In the weeks since the National Communications Commission (NCC) said that it would hold an administrative hearing today on CTi News’ application to renew its operating license, debate over its license has turned the renewal process from an administrative procedure to a political issue that could divide the nation in the months to come.
Some pro-independence groups have urged the commission not to renew the license, saying CTi News has not kept the promises it had made when it renewed its license in 2014.
They accused the channel of accepting funding from China, turning itself into a propaganda machine for pro-Beijing politicians and abusing the freedom of the press.
Supporters in the pan-blue camp see the hearing as part of a bid by the Democratic Progressive Party (DPP) government to close the channel, one of the few in the nation that gives voice to supporters of unification with China.
They have accused the commission of suppressing the freedom of the press, and some of its members of being biased against the channel.
The NCC on Thursday issued three statements urging the public to give commissioners room to review the case.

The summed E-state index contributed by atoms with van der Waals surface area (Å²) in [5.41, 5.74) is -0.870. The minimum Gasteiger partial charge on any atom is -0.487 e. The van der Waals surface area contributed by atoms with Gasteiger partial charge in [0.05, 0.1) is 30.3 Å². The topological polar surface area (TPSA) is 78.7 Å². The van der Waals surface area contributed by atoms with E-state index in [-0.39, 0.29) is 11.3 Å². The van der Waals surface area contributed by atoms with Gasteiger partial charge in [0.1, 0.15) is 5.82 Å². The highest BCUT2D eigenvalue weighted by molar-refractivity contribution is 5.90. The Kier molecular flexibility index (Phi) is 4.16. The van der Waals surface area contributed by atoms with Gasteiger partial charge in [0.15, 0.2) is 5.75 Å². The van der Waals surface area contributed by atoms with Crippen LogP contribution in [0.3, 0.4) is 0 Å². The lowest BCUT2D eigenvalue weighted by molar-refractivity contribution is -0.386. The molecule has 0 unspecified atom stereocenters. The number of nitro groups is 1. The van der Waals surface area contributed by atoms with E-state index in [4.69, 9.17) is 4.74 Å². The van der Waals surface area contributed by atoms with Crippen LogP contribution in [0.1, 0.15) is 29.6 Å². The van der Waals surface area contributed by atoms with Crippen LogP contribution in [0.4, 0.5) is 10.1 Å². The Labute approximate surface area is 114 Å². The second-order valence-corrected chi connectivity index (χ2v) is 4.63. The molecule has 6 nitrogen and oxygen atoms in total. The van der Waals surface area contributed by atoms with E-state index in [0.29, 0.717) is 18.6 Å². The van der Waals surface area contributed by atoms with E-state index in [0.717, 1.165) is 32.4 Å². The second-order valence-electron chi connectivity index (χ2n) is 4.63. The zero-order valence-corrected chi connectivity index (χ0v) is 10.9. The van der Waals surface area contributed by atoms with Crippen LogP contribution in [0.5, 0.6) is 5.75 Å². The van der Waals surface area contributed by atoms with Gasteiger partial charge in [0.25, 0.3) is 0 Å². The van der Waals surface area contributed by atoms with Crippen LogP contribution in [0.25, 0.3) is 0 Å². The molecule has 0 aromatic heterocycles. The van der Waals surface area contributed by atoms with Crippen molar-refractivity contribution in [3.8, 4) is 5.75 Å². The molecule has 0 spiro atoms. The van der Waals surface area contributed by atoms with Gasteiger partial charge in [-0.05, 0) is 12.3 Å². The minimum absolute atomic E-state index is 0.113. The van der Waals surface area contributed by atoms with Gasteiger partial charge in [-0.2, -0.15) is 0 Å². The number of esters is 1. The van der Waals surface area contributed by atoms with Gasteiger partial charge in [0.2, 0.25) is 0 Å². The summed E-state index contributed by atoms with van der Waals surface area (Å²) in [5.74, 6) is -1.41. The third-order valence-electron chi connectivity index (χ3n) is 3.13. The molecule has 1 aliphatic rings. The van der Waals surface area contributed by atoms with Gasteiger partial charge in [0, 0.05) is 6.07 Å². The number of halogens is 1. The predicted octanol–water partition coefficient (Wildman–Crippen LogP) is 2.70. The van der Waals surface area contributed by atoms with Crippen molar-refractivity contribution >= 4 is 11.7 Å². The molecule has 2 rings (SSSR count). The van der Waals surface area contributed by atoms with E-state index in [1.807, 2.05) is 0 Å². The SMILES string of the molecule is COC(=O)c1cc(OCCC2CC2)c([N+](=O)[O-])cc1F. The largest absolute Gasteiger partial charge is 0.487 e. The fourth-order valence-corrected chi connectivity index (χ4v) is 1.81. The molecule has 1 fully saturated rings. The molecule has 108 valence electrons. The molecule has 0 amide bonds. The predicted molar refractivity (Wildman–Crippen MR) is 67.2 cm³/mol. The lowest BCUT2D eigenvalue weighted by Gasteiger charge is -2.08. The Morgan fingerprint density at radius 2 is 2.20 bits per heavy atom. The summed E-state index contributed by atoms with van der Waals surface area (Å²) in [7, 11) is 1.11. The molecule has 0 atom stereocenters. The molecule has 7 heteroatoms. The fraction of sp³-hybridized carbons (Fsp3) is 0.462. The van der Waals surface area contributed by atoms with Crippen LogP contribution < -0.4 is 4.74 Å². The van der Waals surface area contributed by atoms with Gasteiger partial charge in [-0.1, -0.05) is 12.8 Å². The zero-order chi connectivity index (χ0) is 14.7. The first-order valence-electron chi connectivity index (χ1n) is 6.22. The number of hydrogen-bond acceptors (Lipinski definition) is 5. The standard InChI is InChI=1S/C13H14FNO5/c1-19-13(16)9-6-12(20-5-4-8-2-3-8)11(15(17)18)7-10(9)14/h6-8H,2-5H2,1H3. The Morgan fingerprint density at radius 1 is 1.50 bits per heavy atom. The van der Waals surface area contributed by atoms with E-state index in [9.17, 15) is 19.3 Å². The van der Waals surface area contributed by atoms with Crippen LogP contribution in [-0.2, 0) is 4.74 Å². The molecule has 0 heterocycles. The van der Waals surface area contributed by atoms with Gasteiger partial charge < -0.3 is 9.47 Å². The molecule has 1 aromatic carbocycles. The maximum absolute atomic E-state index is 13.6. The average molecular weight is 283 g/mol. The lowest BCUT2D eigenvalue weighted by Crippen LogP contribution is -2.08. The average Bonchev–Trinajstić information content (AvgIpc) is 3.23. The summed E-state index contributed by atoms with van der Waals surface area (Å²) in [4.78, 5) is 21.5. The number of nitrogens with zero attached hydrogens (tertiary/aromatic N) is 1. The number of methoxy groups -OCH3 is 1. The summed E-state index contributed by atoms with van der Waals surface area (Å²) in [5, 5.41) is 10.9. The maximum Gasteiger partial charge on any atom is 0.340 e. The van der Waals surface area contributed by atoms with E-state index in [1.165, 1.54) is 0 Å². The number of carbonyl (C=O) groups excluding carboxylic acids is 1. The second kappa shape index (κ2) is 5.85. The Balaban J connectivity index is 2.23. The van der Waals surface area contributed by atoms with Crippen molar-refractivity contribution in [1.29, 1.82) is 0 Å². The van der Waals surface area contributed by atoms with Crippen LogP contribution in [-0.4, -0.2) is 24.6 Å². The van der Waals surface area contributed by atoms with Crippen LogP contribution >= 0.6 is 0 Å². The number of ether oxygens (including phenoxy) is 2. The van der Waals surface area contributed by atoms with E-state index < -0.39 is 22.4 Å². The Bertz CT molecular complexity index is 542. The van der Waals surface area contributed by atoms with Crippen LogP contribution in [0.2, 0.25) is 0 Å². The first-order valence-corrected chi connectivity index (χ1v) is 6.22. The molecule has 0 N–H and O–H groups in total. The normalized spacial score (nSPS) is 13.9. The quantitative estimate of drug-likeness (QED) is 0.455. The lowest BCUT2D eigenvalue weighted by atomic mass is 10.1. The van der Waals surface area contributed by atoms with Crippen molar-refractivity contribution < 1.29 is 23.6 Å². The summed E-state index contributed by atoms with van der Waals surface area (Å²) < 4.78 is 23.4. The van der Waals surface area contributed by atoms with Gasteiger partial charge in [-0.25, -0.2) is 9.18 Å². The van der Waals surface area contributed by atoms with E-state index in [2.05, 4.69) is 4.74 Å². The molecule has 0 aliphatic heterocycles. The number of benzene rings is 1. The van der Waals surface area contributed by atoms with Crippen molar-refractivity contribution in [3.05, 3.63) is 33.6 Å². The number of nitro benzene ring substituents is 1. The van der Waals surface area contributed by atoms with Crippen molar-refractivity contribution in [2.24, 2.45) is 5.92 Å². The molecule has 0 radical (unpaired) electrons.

Asked why the commission was planning to hold its first-ever administrative hearing for a channel’s license renewal application, the commission’s spokesperson, Vice Chairman Wong Po-tsung (翁柏宗), on Sept. 23 said that it wanted to ensure “the procedures that it follows to review the case are complete,” adding that administrative hearings had been held in other cases.
Supporters have questioned if the application can be reviewed without preconceptions, as two of the three commissioners who are to preside over today’s hearing today — Lin Lih-yun (林麗雲) and Wang Wei-ching (王維菁) — were vocal opponents of Want Want China Times Media Group’s bid to acquire China Network Systems (CTS), the nation’s second-largest multiple system’s operator, and Lin was a key player in the movement against media monopolization in 2012 and in 2013.
A Presidential Office document leaked in May suggested that then-acting NCC chairman Chen Yaw-shyang (陳耀祥) — who later became chairman — strictly followed the Executive Yuan’s instructions, and that two experts generally aligning themselves with the pan-green camp’s agenda — widely believed to be Lin and Wang — “can be trusted to handle problems caused by CTi News.”